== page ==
Did you know that there is a relation between ridden asymmetry and performance on a balance chair?


We believe in science based development. We are sharing different scientific studies that prove the importance of a good seat. Since the communication between rider and horse is predominately embodied and depending of the quality of the rider’s seat.

Mari Zetterqvist Blokhuis

The symmetry of the rider is highly relevant since a symmetrical rider has a better possibility to influence the horse in an optimal way. Moreover, the rider’s pelvis has been identified as the most important part of the rider’s seat since it is central in the communication between rider and horse. Is there a relation between a rider’s asymmetry in unmounted and ridden situations?

The aim of a Swedish study.

It was to analyze frontal-plane kinematics of the rider’s head, trunk and pelvis when riding on straight lines, circles and leg yields in both left and right directions. The data were compared with the unmounted situation while the rider was rocking a balance chair from side to side.

Results showed that there was a correlation found between ridden asymmetry and performance on a balance chair. Moreover, all riders in this study were asymmetric when comparing riding in right vs left directions and they adopted the same asymmetrical posture weather they were riding in the left or right direction or on straight lines, circles or leg yielding.

How was the study performed?

Ten moderate skilled riders wore a full body marker set that was tracked by a motion capture system as they rocked a balance chair from side to side by placing more weight alternately on their left and right seat bones. Kinematic data was collected using in 3D using eight motion capture cameras. Nine of the ten riders also rode one horse and one additional rider rode a different horse. All riders were instructed to ride the same program. For the ridden data collection, the riders wore kinematic markers plus inertial measurement units attached to the rider’s head (top of helmet), trunk and pelvis.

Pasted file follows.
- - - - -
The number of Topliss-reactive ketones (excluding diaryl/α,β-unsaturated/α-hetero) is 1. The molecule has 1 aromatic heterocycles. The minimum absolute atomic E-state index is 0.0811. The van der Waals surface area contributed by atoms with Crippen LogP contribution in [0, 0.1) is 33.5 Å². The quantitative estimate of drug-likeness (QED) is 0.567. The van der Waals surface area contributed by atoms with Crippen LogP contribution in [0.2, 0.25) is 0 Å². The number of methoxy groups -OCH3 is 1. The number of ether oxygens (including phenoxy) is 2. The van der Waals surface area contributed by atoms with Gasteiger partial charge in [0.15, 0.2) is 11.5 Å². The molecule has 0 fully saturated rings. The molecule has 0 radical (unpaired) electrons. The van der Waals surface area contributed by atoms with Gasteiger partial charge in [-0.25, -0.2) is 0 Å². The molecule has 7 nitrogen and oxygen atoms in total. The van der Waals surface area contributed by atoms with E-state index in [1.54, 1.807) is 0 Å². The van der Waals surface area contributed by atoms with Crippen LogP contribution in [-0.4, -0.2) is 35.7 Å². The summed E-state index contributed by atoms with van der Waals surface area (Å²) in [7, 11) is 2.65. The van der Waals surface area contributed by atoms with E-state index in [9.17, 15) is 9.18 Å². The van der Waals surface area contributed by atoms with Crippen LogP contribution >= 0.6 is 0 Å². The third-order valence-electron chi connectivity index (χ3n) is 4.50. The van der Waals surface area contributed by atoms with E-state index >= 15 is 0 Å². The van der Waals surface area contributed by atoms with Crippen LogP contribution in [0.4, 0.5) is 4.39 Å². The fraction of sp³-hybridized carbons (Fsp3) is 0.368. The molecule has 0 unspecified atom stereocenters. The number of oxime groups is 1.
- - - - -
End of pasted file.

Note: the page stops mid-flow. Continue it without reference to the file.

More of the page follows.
Riders used the same pattern when sitting on a chair as riding on a horse. This suggests that it is not the horse that causes the rider to be asymmetrical. If the rider is asymmetric, it is likely that it is more difficult for the horse to perform ridden exercises like for instance riding on a circle or riding leg yield. Thus, it is suggested that there may be value in performing a specific off-horse training program individually tailored to make riders more symmetrical.

Here you will find summaries of scientific articles that explains more.


M.T. Engell, A. Byström, E. Hernlund, A. Berg, H. Clayton, L. Roepstorff and A. Egenvall. Intersegmental strategies in frontal plane in moderately-skilled riders analysed in ridden and un-mounted situations. Human Science, August 13, volume 66: pages 511-520. https://doi.org/10.1016/j.humov.2019.05.021